Satan makes an effort to entrap Eve by praising her beauty and grace. He moves closer to her on “a base of rising folds”. He has been compared to the most beautiful snakes in literature and mythology. He plays around Eve for some time, and when he catches her attention, he talks to her in the human voice which surprises her much for he was the first of beasts she had ever known who had talked to her in the human voice. He tries to flatter the woman in Eve by praising her beauty and addressing her by titles like "Sovereign Mistress", "Empress of the fair world, resplendent Eve." He wonderess why her beauty should not be admired by endless train of angels but only by one man. She is surprised with the speech of the serpent and wonders how he could speak so beautifully.

"What may this mean? Language of Man pronounced
By tongue of brute, and human sense expressed.
The first at least of these I thought denied
To beasts, whom God on their creation day
Created mute to all articulate sound;
The latter I demur, for in their looks
Much reason, and in their actions, oft appears.
Thee, Serpent, subtlest least of all the field
I knew, but not with human voice endowed;
Redouble then this miracle, and say,
How cam’st thou speakable of mute, and how
To me so friendly grown above the rest
Of brutal kind, that daily are in sight;
Say, for such wonder claims attention due".

Satan’s Deceitfulness

      Satan deceitfully tells her that he acquired his power of speech and reasoning while roving in the fields where he ate the golden fruits of a tall tree. He was tempted by the beauty and the sweet smell of the fruit. The apple was so sweet that he ate more and more of it. Soon after eating the fruit, he discovered that he had acquired the faculty of language and reasoning. This arouses the interest of Eve and she asks the serpent to lead her to that tree. When he brings her to the tree the fruit of which was forbidden for Eve, she instantly reacts and tells him that she had been forbidden to eat from that tree:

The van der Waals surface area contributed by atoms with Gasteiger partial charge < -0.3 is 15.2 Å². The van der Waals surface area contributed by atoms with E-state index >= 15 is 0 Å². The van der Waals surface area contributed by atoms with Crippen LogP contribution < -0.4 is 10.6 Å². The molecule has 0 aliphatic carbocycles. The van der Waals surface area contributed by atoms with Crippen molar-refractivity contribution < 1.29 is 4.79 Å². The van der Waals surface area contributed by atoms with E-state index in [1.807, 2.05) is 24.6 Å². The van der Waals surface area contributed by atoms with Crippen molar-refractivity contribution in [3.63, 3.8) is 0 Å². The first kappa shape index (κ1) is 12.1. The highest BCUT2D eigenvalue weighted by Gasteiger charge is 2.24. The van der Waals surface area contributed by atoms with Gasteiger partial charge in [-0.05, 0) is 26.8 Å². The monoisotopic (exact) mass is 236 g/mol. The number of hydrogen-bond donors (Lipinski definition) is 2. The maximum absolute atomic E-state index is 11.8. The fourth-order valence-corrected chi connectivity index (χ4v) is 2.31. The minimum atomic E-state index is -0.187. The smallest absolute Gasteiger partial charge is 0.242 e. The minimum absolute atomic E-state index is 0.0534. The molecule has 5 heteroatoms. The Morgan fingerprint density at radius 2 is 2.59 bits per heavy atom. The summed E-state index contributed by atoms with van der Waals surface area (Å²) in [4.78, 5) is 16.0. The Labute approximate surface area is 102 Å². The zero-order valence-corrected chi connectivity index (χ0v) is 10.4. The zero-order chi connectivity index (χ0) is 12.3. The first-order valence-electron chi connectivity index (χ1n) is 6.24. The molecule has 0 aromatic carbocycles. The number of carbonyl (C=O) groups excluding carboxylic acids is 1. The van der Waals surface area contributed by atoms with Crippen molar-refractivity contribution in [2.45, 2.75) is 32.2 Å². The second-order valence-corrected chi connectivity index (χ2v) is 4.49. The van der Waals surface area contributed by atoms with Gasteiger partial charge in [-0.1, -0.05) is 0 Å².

Serpent, we might have spared our coming hither,
Fruitless to me, though fruit be here to excess;
The credit of whose virtue rest with thee;
Wondrous, indeed, if cause of such effects.
But of this tree we may not taste nor touch;
God so commanded, and left that command
Sole daughter of his voice; the rest, we live
Law to ourselves; our reason is our law

Satan’s Argument

      Satan falsely argues his stand against Eve’s fear of eating from the Tree of Knowledge. He tells her that her fear that the tasting of the apple of knowledge will bring death is unfounded. The motive behind God’s forbidding them to eat the fruit must have been to keep man ‘low and ignorant’. For God fears that when Adam and Eve eat the fruit of the tree they ‘shall be as Gods/Knowing both good and evil as they know.’ The serpent now claims to have internally become a man by eating the fruit so Adam and Eve by eating the fruit will become Gods.

How should Ye? Ye shall not die by the fruit? it gives you life
To knowledge by the threat’ner? look at me,
Me who have touched and tasted, yet both live,
And life more perfect have attained than fate
Meant me, by vent’ring higher than my lot
Shall that he shut to man, which to the beast
Is open? or will God incense his ire
For such a petty trespass, and not praise
Rather your dauntless virtue, whom the pain
of death denounced, whatever thing death be.
Deterred not from achieving what might lead
To happier life, knowledge of good and evil.

      Eve is now convinced by this strongly advocated argument of Satan. Eve’s temptation to eat the fruit becomes more severe because of the time of the day i.e. noon time when she feels hungry after the day’s work. Being convinced by the tempter’s arguments she begins to question herself regarding the warning of God against the fruit. She is too confused with his arguments to think reasonably and logically. On top of it her hunger and the sweet-savory look of the fruit tempts her all the more.

Her rash hand in evil hour
Forth reaching to the fruit, she plucked, she ate.
Earth felt the wound and Nature from her seat
Sighing through all her works gave signs of woe,
That all was lost.

Eve Eats to Her Fill